Diantha's group of day workers had their early breakfast and departed, taking each her neat lunch-pail,—they ate nothing of their employers;—and both kitchen and dining room would have stood idle till supper time. But the young manager knew she must work her plant for all it was worth, and speedily opened the dining room with the side entrance as a “Caffeteria,” with the larger one as a sort of meeting place; papers and magazines on the tables.
From the counter you took what you liked, and seated yourself, and your friends, at one of the many small tables or in the flat-armed chairs in the big room, or on the broad piazza; and as this gave good food, cheapness, a chance for a comfortable seat and talk and a smoke, if one had time, it was largely patronized.
Mr. Thaddler, as an experienced bon vivant, despised sandwiches. “Picnicky makeshifts” he called them,—“railroad rations”—“bread and leavings,” and when he saw these piles on piles of sandwiches, listed only as “No. 1,” “No. 2” “No. 3,” and so on, his benevolent intention wavered. But he pulled himself together and took a plateful, assorted.
“Come on, Porne,” he said, “we'll play it's a Sunday school picnic,” and he drew himself a cup of coffee, finding hot milk, cream and sugar crystals at hand. “I never saw a cheap joint where you could fix it yourself, before,” he said,—and suspiciously tasted the mixture.
“By jing! That's coffee!” he cried in surprise. “There's no scum on the milk, and the cream's cream! Five cents! She won't get rich on this.”
Then he applied himself to his “No. 1” sandwich, and his determined expression gave way to one of pleasure. “Why that's bread—real bread! I believe she made it herself!”
She did in truth,—she and Julianna with Hector as general assistant. The big oven was filled several times every morning: the fresh rolls disappeared at breakfast and supper, the fresh bread was packed in the lunch pails, and the stale bread was even now melting away in large bites behind the smiling mouths and mustaches of many men. Perfect bread, excellent butter, and “What's the filling I'd like to know?” More than one inquiring-minded patron split his sandwich to add sight to taste, but few could be sure of the flavorsome contents, fatless, gritless, smooth and even, covering the entire surface, the last mouthful as perfect as the first. Some were familiar, some new, all were delicious.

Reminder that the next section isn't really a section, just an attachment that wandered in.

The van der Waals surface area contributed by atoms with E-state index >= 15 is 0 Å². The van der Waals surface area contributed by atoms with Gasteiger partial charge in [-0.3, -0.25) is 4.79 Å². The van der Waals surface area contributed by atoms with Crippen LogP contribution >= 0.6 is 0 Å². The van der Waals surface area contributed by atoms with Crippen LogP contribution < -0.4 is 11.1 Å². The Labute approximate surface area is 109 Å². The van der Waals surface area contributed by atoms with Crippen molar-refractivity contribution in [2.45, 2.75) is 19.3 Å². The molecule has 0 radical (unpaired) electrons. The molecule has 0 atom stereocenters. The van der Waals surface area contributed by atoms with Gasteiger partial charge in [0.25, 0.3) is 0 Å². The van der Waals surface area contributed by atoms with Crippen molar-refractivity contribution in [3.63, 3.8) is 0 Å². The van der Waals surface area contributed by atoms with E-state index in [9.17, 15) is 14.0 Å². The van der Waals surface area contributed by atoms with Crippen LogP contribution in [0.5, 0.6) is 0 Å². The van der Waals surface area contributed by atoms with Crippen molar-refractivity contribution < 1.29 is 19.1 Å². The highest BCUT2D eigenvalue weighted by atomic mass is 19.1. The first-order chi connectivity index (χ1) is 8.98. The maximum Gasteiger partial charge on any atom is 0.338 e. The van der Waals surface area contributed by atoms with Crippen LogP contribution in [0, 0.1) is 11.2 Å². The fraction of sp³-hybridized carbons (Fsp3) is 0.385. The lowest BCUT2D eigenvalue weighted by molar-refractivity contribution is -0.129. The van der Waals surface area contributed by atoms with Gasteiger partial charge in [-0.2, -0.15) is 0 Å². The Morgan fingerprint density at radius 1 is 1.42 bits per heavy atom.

The six sandwiches were five cents, the cup of coffee five, and the little “drop cakes,” sweet and spicy, were two for five. Every man spent fifteen cents, some of them more; and many took away small cakes in paper bags, if there were any left.
“I don't see how you can do it, and make a profit,” urged Mr. Eltwood, making a pastorial call. “They are so good you know!”
Diantha smiled cheerfully. “That's because all your ideas are based on what we call 'domestic economy,' which is domestic waste. I buy in large quantities at wholesale rates, and my cook with her little helper, the two maids, and my own share of the work, of course, provides for the lot. Of course one has to know how.”
“Whenever did you find—or did you create?—those heavenly sandwiches?” he asked.
“I have to thank my laundress for part of that success,” she said. “She's a Dane, and it appears that the Danes are so fond of sandwiches that, in large establishments, they have a 'sandwich kitchen' to prepare them. It is quite a bit of work, but they are good and inexpensive. There is no limit to the variety.”
As a matter of fact this lunch business paid well, and led to larger things.
The girl's methods were simple and so organized as to make one hand wash the other. Her house had some twenty-odd bedrooms, full accommodations for kitchen and laundry work on a large scale, big dining, dancing, and reception rooms, and broad shady piazzas on the sides. Its position on a corner near the business part of the little city, and at the foot of the hill crowned with so many millionaires and near millionaires as could get land there, offered many advantages, and every one was taken.
The main part of the undertaking was a House Worker's Union; a group of thirty girls, picked and trained. These, previously working out as servants, had received six dollars a week “and found.” They now worked an agreed number of hours, were paid on a basis by the hour or day, and “found” themselves. Each had her own room, and the broad porches and ball room were theirs, except when engaged for dances and meetings of one sort and another.
It was a stirring year's work, hard but exciting, and the only difficulty which really worried Diantha was the same that worried the average housewife—the accounts.